In particular, the Roundtable on Sustainable Biofuels is a multi-stakeholder initiative in which both Shell and IUCN are active members. The Roundtable has recently released draft principles and guidelines for more sustainable biofuel developments. IUCN and Shell are hosting a joint workshop at the end of May to identify practical tools and approaches for implementing such principles and good practices along a biofuel value chain.
IUCN, and many of our member organizations, would prefer that oil not be extracted from oil sands because of the high amounts of energy, carbon and water used in extraction, and the relative inexperience with ecosystem rehabilitation following mining.
IUCN works with Shell in various places and operations around the world. The choice is primarily dependent on the level of impact IUCN can have in changing Shell’s operations to enhance positive, or reduce negative, impacts on biodiversity, and how this can ultimately drive change in the wider sector. IUCN does not work with Shell on any oil sands related projects.
The environmental and social impacts of Shell’s operations in Nigeria continue to be of concern to IUCN and many of our member organizations. We are however working with Shell on biodiversity issues in relation to their operations in Nigeria, with the aim of reducing its environmental footprint in that country.
The IUCN-Shell relationship
IUCN’s mission is to influence, encourage and assist societies throughout the world to conserve the integrity and diversity of nature and to ensure that any use of natural resources is equitable and ecologically sustainable.
Most societies include public, civil society and private sectors. Billions of people around the world work in the private sector, business is a key driver of social and economic growth, and business has enormous impacts on biodiversity. If IUCN is to influence societies, we must influence business.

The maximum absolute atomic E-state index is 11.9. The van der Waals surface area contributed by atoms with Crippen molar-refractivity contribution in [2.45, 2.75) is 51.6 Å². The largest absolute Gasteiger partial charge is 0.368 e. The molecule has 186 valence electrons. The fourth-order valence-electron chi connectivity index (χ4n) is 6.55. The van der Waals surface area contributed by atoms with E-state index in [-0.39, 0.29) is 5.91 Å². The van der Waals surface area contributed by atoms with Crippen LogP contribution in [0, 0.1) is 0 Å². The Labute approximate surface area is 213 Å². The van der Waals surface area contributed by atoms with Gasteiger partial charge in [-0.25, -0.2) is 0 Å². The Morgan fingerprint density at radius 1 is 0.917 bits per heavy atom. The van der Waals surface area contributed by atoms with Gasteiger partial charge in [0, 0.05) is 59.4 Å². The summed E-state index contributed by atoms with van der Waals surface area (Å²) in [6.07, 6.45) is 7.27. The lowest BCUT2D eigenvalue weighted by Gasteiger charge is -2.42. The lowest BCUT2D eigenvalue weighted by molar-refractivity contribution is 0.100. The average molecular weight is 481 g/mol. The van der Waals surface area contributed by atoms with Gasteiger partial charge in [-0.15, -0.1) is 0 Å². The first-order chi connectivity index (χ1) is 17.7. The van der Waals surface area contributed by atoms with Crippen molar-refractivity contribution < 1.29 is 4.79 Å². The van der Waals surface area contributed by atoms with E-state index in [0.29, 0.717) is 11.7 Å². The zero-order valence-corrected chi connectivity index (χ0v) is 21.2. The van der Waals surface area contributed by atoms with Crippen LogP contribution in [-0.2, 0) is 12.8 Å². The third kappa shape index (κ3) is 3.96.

The same principle applies to the oil and gas sector. Almost all societies have developed over the past century on the foundation of readily available and relatively cheap oil and gas. Despite the urgent need to address climate change, humankind is not going to stop using this type of energy tomorrow. IUCN therefore should try and influence the oil and gas sector in places where we can effect change.
As for almost all of IUCN’s business partnerships, we work with sector leaders who have demonstrated that they are open to, and will, change operations to reduce their impact on, or benefit, biodiversity.
While IUCN does not agree with everything Shell does, the company has shown a willingness to change its operations in order to reduce potential impacts on biodiversity, and to be relatively open and transparent about its sustainability engagements.
IUCN continuously assesses its relationship with Shell, the results we achieve, and the change we effect. If we do not continue to produce results, then the relationship will end.
IUCN and Shell do not agree on everything. But while there is some overlap in how both organizations see the future, and some overlap in how to get there, IUCN should work with Shell in places and on projects where biodiversity, and the humans that depend on it, will benefit.
For more information about the IUCN-Shell relationship, please visit www.iucn.org/business